Buzzword: H1N1

Consumer Reports News: April 30, 2009 06:09 AM

H1N1: Does the swine flu need a new name? The New York Times reported that the pork industry snorted at the association with their product. Israel’s health minister didn’t like the name because of the Jewish prohibition of pork and suggested it be called the “Mexican flu,”, until the Israeli foreign minister balked and Mexican ambassador balked, according to press reports. And others have suggested North American flu. The U.S. Agriculture Secretary Tom Vilsack, told reporters, "This really isn't swine flu. It's H1N1 virus."

So what is H1N1? It’s an influenza type A virus common to pigs--in other words, a swine flu, although this particular flu also appears to have genetic material from avian and human influenza. In general, influenza type A viruses are the type considered most dangerous to humans. They are divided into subtypes and named on the basis of two proteins on the surface of the virus: hemagglutinin (H) and neuraminidase (N)—hence the H1, and N1. Most of the recently isolated influenza viruses from pigs have been H1N1 strains, but H1N2, H3N2, and H3N1 have also been isolated from pigs.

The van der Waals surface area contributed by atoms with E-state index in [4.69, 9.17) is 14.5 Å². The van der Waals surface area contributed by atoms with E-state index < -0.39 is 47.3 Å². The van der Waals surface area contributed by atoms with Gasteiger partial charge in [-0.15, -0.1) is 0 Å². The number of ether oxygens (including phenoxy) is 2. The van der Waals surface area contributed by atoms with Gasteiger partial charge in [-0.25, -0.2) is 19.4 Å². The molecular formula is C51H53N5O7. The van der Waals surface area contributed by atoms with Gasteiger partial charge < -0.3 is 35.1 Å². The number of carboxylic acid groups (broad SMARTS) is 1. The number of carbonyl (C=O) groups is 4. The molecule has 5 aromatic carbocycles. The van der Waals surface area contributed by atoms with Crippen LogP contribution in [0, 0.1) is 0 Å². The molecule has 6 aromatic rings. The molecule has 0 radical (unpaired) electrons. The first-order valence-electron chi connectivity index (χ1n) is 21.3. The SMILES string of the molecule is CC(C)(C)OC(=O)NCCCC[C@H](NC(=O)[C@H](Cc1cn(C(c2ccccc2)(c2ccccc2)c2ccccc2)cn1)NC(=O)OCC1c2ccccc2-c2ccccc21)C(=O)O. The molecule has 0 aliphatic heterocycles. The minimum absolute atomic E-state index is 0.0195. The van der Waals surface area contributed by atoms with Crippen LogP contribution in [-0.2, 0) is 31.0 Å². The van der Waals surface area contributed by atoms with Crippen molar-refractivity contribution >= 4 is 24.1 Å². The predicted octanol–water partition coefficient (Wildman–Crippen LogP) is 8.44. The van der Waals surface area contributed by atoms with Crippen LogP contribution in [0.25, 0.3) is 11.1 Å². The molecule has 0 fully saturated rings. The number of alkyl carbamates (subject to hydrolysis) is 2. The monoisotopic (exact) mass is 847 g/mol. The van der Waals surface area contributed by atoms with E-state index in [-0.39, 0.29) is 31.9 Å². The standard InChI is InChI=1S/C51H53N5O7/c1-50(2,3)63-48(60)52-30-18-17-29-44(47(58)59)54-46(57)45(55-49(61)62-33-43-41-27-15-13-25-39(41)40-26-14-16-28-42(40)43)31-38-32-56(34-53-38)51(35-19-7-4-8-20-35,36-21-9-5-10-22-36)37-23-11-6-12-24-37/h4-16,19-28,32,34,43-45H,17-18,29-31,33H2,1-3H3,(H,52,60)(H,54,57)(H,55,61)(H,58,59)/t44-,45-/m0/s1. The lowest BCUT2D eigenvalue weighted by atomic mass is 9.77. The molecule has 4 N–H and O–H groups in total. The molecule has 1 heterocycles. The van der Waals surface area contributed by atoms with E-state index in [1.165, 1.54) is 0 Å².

Bob Williams, strategic resource director, Consumers Union

Follow our continuing coverage of swine flu.

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